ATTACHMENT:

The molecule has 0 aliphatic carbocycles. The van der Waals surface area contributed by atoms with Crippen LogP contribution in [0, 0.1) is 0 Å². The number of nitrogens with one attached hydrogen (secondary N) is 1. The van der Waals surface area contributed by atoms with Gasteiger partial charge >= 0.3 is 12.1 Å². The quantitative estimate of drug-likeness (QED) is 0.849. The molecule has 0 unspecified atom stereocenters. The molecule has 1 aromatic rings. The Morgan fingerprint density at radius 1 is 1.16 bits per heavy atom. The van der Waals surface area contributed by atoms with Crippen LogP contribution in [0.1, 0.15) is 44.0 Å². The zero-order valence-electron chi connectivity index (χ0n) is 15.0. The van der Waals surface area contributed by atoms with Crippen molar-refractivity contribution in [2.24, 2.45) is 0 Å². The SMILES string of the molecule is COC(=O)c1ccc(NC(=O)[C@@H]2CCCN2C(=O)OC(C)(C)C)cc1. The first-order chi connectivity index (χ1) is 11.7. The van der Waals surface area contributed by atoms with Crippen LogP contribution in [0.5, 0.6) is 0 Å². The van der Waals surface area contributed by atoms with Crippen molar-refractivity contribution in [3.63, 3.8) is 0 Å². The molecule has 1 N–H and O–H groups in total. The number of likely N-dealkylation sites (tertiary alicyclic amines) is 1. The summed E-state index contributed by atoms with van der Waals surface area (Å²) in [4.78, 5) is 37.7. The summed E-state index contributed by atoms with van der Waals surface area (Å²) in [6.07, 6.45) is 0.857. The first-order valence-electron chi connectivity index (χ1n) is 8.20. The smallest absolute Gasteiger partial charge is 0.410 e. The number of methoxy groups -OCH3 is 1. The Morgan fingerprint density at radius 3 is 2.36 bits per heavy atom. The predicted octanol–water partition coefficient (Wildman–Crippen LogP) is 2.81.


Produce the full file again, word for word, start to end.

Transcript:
The molecule has 0 aliphatic carbocycles. The van der Waals surface area contributed by atoms with Crippen LogP contribution in [0, 0.1) is 0 Å². The number of nitrogens with one attached hydrogen (secondary N) is 1. The van der Waals surface area contributed by atoms with Gasteiger partial charge >= 0.3 is 12.1 Å². The quantitative estimate of drug-likeness (QED) is 0.849. The molecule has 0 unspecified atom stereocenters. The molecule has 1 aromatic rings. The Morgan fingerprint density at radius 1 is 1.16 bits per heavy atom. The van der Waals surface area contributed by atoms with Crippen LogP contribution in [0.1, 0.15) is 44.0 Å². The zero-order valence-electron chi connectivity index (χ0n) is 15.0. The van der Waals surface area contributed by atoms with Crippen molar-refractivity contribution in [2.24, 2.45) is 0 Å². The SMILES string of the molecule is COC(=O)c1ccc(NC(=O)[C@@H]2CCCN2C(=O)OC(C)(C)C)cc1. The first-order chi connectivity index (χ1) is 11.7. The van der Waals surface area contributed by atoms with Crippen LogP contribution in [0.5, 0.6) is 0 Å². The van der Waals surface area contributed by atoms with Crippen molar-refractivity contribution in [3.63, 3.8) is 0 Å². The molecule has 1 N–H and O–H groups in total. The number of likely N-dealkylation sites (tertiary alicyclic amines) is 1. The summed E-state index contributed by atoms with van der Waals surface area (Å²) in [4.78, 5) is 37.7. The summed E-state index contributed by atoms with van der Waals surface area (Å²) in [6.07, 6.45) is 0.857. The first-order valence-electron chi connectivity index (χ1n) is 8.20. The smallest absolute Gasteiger partial charge is 0.410 e. The number of methoxy groups -OCH3 is 1. The Morgan fingerprint density at radius 3 is 2.36 bits per heavy atom. The predicted octanol–water partition coefficient (Wildman–Crippen LogP) is 2.81.